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Wharton: Preserving history at Bingham City Cemetery

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Due to efforts by the Paul Jencks family and folks such as Ron Yengich determined to honor the dead, the memories of the more than 1,800 people buried in this remote corner of the Salt Lake Valley continue to live.


At a glance

Poem: Bingham City Cemetery

We walked up there when I was four,

Through the rocks and the weeds and probably more.

Sometimes all dressed up after church,

Pa took us there past Muhar and Burtch,

And other names put into the stones,

To Mark their final resting homes.

Until, before two old markers of polished rock,

We’d stop and cross ourselves, and cease all talk.

As silently we said our heartfelt prayers,

Over those two bodies lying there.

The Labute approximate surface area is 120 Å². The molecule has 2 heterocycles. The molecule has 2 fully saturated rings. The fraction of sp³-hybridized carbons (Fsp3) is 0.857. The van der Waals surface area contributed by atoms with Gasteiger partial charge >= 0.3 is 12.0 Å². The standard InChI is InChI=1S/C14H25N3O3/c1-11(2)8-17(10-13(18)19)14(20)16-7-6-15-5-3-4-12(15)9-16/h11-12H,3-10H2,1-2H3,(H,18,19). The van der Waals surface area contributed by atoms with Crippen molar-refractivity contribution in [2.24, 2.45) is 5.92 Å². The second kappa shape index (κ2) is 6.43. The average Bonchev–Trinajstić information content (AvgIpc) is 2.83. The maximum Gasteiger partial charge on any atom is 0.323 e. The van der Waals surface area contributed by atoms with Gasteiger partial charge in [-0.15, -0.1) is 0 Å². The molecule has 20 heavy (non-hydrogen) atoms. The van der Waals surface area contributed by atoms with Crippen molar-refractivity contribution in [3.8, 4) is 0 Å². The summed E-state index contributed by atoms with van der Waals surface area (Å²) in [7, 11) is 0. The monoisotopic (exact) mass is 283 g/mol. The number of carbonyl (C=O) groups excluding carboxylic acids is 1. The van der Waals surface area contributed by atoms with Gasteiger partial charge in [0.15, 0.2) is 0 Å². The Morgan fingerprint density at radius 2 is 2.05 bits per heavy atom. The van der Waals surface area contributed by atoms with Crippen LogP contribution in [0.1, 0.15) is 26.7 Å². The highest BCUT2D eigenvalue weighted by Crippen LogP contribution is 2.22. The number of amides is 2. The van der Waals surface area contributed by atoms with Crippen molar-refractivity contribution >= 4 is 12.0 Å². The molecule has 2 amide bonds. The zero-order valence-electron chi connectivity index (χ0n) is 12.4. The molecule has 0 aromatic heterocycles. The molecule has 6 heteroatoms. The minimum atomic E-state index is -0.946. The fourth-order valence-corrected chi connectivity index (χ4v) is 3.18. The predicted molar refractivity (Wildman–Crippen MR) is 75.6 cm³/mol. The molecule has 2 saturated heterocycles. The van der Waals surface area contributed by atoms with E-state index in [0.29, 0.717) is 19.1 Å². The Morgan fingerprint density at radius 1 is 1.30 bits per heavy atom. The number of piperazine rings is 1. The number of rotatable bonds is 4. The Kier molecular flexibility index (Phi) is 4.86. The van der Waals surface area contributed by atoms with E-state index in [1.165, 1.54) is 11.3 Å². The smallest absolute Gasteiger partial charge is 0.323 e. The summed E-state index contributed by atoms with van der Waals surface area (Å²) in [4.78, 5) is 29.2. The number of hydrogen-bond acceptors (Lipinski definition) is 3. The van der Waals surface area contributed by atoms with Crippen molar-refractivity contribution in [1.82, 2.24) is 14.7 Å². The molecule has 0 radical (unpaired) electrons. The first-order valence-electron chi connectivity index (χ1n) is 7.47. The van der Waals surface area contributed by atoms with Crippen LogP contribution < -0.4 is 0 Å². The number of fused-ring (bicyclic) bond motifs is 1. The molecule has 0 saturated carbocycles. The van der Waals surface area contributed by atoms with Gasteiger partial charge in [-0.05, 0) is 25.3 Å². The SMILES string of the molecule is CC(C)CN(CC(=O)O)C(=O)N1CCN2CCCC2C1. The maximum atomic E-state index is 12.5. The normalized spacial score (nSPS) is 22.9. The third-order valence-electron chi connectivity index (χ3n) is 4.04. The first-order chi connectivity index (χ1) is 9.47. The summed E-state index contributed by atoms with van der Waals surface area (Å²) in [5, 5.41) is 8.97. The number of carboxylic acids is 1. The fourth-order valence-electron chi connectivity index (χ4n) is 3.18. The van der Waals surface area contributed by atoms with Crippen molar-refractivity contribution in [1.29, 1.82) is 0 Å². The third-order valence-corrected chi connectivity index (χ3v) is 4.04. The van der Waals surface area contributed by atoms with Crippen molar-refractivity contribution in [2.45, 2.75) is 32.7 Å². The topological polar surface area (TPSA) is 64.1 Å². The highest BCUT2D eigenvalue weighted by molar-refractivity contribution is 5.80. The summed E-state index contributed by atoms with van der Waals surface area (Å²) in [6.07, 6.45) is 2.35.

Placed in the ground 27 years apart,

The loyal husband first, who played his part.

He came across “the shining sea,”

To make a place for his son and me,

And lots of others who bear our name;

He should be in some sort of Hall of Fame;

For immigrants who gave up everything.

That I never knew him still brings a sting,

Into my eyes when I stand there now,

To silently pray and reverently bow;

Over he and his wife, my grandmother there,

The words and the thoughts sail into the air.

Going to the place we hope they’d be,

Once again, paving the way for my Pa and me.

-- Ronald J. Yengich, Memorial Day, 2012

Want to help keep up the cemetery?

Tax-free donations for future cemetery improvements can be made.

Mail a check to:

Attn: Connecting Families Across the Globe Project, c/o Dixie Crowther,

Jordan School District, Cemetery Sexton

7905 Redwood Road, West Jordan, UT 84088

or contact binghamcemeteryinfo@jensgroup.com

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